Thursday, March 26, 2009

New Moodle Presentation

It's been almost two years since I created a brief video presentation of Moodle, and now I finally took the time to update it with a new version. Initially, I just wanted to update the usage statistics, but I ended up doing a redesign, and I also added some information, so it's slightly longer than the previous version. In addition to that, the video is now available in better quality and in widescreen format. And now, without further ado, I present you the new, improved Moodle Presentation:

You can view the video presentation on YouTube, Vimeo, and I created the presentation in Apple's Keynote, so you can also view the slides that I used on SlideShare.

I hope you enjoy this presentation; and feel free to use it to spread the word about Moodle!

Note: This is just an archive post. The blog has moved to a new home at, where you will also find a copy of the entire blog.

Tuesday, March 24, 2009

Celebrating Ada Lovelace Day

If you haven't heard it yet, today is Ada Lovelace Day, "an international day of blogging to draw attention to women excelling in technology". I must confess I haven't heard much about Ada before today, but I have of course heard much more about Charles Babbage, the inventor of the computer she was programming on. And that's a good indicator of how history often forgets to mention women's contributions. Let's all take a moment to remember who Ada was:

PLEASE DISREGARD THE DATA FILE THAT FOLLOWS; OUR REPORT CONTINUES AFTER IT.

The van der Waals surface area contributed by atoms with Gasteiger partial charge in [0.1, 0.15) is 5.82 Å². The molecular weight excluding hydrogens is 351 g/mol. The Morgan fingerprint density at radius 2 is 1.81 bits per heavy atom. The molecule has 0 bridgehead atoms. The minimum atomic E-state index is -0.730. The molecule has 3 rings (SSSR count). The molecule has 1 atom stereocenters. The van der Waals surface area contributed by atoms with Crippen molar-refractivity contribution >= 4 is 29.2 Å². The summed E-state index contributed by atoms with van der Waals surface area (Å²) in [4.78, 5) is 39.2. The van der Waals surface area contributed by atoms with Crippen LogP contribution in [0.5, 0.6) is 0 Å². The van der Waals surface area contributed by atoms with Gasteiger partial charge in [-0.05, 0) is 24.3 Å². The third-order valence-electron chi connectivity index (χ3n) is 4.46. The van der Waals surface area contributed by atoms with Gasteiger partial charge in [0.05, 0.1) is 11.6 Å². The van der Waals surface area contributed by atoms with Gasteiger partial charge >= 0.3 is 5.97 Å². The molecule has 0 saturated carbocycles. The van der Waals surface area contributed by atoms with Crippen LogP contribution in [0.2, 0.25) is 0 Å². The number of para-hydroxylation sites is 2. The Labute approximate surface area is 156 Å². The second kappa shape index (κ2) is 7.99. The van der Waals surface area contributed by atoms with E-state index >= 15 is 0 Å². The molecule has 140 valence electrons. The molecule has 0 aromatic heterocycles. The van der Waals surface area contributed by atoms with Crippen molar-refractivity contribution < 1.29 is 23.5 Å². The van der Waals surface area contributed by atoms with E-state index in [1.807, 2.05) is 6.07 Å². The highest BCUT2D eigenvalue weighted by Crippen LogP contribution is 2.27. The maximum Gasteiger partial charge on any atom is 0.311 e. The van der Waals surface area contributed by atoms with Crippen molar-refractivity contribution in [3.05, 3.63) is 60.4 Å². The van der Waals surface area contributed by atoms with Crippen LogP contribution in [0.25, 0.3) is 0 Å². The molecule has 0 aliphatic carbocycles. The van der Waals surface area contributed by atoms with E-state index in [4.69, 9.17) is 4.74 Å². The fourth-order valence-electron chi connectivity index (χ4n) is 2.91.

"She is mainly known for having written a description of Charles Babbage's early mechanical general-purpose computer, the analytical engine. She is today appreciated as the "first programmer" since she was writing programs—that is, manipulating symbols according to rules—for a machine that Babbage had not yet built. She also foresaw the capability of computers to go beyond mere calculating or number-crunching while others, including Babbage himself, focused only on these capabilities." (Wikipedia)
Luckily, times are changing, but women in technology (and many other fields) are still a minority, and that's why I, as a woman in tech myself, can relate to the idea of Ada Lovelace Day. For me, today is about thanking the women in our lives, who have the power to inspire us all in unique ways.